A quiet old galaxy has been found to have a younger, more active alter ego lurking nearby, prompting the discoverers to dub the pair Jekyll and Hyde.
The slightly older Jekyll — officially called ZF-COSMOS-20115 and described in detail in 2017 — was born in the early Universe. Many galaxies of the same vintage and mass churned out stars for billions of years, but Jekyll stopped by about 1.5 billion years after the Big Bang, making it the earliest known ‘quiescent’ galaxy.
Studying data from the Atacama Large Millimeter/submillimeter Array telescope in Chile, Corentin Schreiber at Leiden University in the Netherlands and his colleagues found a dust-shrouded galaxy — Hyde — lurking right next to the staid record-setter.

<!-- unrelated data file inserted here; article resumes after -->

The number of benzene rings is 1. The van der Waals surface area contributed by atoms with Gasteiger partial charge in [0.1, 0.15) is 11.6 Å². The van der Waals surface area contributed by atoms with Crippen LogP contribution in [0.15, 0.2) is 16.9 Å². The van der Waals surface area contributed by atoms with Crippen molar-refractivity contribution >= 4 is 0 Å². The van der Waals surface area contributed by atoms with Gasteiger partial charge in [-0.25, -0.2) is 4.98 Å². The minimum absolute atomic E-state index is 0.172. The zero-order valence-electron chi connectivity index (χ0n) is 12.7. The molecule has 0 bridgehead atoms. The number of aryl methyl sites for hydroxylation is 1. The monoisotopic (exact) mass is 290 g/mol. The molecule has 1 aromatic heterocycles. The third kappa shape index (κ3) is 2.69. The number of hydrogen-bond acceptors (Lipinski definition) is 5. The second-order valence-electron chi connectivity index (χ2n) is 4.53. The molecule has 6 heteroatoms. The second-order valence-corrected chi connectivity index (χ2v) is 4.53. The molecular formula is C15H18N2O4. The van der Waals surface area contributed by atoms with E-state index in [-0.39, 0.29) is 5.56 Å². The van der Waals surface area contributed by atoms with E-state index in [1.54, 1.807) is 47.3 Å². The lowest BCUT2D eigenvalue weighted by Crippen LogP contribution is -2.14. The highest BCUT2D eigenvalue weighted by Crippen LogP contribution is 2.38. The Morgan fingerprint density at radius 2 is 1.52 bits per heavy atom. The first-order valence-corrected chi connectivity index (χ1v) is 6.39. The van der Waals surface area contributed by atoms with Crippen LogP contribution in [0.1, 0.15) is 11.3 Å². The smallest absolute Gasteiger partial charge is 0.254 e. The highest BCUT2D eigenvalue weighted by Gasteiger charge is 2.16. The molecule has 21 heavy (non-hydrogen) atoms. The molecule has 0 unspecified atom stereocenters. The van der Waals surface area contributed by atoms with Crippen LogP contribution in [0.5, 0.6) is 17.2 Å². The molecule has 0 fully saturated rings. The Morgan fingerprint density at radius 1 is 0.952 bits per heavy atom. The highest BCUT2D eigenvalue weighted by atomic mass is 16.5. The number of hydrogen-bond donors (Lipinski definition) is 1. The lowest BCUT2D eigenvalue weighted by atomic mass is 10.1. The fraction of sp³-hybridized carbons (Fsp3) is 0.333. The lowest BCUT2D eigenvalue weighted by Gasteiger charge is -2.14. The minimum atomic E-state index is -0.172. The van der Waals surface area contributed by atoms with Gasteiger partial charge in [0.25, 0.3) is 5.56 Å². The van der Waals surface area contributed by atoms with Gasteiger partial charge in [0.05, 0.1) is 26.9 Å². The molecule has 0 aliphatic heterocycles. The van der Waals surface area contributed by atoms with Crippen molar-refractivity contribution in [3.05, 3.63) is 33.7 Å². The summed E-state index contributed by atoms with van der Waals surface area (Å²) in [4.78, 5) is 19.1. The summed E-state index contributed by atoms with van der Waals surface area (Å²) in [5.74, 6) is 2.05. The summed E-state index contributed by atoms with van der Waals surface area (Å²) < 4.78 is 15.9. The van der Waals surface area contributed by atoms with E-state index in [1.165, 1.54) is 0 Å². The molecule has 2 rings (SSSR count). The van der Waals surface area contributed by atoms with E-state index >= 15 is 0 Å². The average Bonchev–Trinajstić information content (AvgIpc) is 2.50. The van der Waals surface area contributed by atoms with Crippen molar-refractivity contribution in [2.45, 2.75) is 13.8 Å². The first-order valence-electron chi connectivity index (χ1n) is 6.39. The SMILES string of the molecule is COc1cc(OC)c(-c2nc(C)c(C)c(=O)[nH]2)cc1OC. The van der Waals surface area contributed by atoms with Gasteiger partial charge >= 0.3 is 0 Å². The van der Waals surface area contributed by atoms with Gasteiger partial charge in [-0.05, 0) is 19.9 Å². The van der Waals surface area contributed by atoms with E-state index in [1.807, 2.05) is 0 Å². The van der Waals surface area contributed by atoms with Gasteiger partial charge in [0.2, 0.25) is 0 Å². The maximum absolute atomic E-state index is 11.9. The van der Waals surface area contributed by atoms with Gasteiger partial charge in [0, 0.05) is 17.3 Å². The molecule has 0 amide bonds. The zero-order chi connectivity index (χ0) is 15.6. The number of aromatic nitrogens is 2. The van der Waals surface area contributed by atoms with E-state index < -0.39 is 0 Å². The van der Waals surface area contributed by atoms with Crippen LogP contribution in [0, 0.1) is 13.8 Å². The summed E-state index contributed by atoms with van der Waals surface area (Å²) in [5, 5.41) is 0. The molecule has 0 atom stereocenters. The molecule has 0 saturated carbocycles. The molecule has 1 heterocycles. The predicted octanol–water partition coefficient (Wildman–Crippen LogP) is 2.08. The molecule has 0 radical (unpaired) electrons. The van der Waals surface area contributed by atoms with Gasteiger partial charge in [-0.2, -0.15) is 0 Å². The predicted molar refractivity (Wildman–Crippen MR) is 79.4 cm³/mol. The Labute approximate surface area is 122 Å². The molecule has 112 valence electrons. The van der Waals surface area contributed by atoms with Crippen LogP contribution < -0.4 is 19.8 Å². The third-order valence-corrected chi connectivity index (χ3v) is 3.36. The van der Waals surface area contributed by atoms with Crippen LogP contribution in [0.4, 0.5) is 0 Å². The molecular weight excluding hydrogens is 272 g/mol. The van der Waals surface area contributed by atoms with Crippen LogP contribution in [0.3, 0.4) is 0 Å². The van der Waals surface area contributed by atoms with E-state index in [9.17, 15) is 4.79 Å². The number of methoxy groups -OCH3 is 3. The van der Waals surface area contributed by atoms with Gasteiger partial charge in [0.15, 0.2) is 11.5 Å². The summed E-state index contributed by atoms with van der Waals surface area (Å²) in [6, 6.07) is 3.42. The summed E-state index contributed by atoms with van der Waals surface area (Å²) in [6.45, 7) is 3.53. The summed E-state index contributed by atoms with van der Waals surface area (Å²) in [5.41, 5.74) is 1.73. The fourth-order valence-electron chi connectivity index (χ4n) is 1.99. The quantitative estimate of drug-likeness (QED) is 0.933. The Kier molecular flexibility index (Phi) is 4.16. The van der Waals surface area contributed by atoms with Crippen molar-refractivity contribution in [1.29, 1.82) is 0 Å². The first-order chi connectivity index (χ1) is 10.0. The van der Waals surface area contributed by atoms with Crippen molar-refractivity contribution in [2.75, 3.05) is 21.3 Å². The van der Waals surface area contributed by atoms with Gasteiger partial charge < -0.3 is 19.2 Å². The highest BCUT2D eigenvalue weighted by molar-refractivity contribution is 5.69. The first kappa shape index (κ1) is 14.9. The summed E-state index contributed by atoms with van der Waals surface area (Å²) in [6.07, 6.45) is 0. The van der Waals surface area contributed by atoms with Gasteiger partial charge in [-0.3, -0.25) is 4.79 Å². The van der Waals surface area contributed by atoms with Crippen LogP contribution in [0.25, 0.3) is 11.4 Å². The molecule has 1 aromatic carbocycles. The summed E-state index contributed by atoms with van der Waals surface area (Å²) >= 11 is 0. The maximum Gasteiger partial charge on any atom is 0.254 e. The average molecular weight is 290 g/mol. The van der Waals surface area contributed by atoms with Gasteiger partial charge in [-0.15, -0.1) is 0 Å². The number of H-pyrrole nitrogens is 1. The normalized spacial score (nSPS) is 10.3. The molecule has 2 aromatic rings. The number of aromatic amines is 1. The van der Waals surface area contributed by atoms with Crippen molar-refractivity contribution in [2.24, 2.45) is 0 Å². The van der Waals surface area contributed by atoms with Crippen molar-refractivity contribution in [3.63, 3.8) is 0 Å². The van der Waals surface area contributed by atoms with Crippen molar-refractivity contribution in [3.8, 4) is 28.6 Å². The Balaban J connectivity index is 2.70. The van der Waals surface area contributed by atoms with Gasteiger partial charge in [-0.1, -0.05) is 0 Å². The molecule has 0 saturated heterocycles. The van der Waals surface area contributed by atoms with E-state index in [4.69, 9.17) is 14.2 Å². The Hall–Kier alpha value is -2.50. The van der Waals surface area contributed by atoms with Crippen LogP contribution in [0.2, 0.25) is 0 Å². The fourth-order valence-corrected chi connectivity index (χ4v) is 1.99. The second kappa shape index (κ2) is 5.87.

Both galaxies are compact and massive, but Hyde probably maintains a modest rate of star formation. Jekyll and Hyde could represent two stages of the process that winds down galactic star production, making the pair a natural laboratory, the authors write.